Coal Lawsuits Could "Devastate" Entire Mining Industry
Department of Interior charged with rubber-stamping federal approvals
Pending lawsuits in three states could have far-reaching implications for the coal-mining industry, as the U.S. Department of Interior has been charged with too quickly rubber-stamping coal-mining operations without adequate public input or consideration of pollution impact.
Filed by the environmental group WildEarth Guardians, the lawsuits take the Interior Department to task for what is described as "a chronic failure ... to involve the public and address the potentially significant environmental and economic impacts of coal mining throughout the Rocky Mountain West." They call for the government to shut down mining operations until more complete environmental reviews are completed.
While the lawsuits deal with four specific mines, the fallout from the civil cases could be more far-reaching, due to how many mines have been approved via the same process.
"If WildEarth's request for relief is granted ... the result would be devastating economic harm to coal miners, operators and the entire industry that services coal production," mining association attorney Stephen Bell wrote in a recent court brief, as reported by the Associated Press.
Under federal law, the Interior Department has to approve a “Mining Plan” before a company can mine federal coal reserves. The plans must demonstrate compliance with federal regulations and the National Environmental Policy Act (NEPA), looking at how mining would impact air and water quality both now and in the future.
In the case of four mines in Colorado, Montana, and New Mexico, the Department signed off on Mining Plans that failed "to accurately consider potentially significant direct and indirect environmental impacts in accordance with NEPA," the lawsuits read.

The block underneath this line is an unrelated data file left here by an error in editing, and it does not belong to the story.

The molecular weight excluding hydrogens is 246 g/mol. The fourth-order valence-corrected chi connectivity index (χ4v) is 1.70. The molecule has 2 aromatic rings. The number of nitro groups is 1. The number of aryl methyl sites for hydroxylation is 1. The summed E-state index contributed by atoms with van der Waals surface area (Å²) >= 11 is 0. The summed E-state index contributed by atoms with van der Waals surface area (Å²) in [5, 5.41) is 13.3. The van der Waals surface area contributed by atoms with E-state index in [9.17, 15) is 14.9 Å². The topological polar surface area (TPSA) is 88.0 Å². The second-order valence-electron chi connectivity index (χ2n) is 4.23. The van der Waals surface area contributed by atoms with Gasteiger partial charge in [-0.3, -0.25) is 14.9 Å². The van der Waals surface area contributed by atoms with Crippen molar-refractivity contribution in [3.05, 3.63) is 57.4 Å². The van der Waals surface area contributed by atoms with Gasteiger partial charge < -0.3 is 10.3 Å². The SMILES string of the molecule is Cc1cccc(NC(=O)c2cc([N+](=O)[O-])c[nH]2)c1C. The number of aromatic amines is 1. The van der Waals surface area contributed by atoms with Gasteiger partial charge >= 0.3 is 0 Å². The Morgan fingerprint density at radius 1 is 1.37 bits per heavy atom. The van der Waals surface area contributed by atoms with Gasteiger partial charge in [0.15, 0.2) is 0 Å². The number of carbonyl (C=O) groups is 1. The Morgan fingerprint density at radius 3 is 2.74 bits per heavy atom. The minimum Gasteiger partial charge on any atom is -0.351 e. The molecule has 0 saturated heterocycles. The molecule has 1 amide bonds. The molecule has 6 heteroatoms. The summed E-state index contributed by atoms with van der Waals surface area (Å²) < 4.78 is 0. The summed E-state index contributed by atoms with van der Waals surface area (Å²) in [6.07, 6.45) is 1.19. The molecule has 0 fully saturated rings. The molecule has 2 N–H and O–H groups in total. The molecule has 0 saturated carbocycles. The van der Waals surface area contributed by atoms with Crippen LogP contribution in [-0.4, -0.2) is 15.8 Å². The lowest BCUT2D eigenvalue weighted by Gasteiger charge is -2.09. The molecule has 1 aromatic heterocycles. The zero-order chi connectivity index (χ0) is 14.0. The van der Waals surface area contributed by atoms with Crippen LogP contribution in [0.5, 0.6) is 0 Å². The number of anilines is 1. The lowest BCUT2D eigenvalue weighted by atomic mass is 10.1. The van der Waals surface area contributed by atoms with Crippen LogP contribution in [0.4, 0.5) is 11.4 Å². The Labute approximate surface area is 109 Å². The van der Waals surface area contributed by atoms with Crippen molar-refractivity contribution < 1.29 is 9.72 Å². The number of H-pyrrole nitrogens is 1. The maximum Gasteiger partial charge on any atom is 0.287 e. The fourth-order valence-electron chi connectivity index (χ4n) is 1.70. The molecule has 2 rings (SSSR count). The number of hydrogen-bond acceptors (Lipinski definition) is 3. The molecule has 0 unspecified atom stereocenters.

In particular, WildEarth alleges that the Department failed to give sufficient public notice about environmental analyses, approved plans that employed outdated information and standards, and ignored blatant public health risks. The Trapper mine in Colorado, for example, is currently in violation of the Clean Air Act and has exceeded its water pollution limits by more than 1,000 percent, according to WildEarth.
“Without any public knowledge, Interior has given the green light for coal companies to despoil our air, our water, and our land,” said Jeremy Nichols, WildEarth Guardians’ Climate and Energy Program Director. “It’s bad enough that that Interior is approving this kind of dirty energy development in secret, but it’s also doing so without consideration of the environmental implications. The public deserves better.”
Attorneys for the federal government deny any wrongdoing and have asked for the case to be dismissed.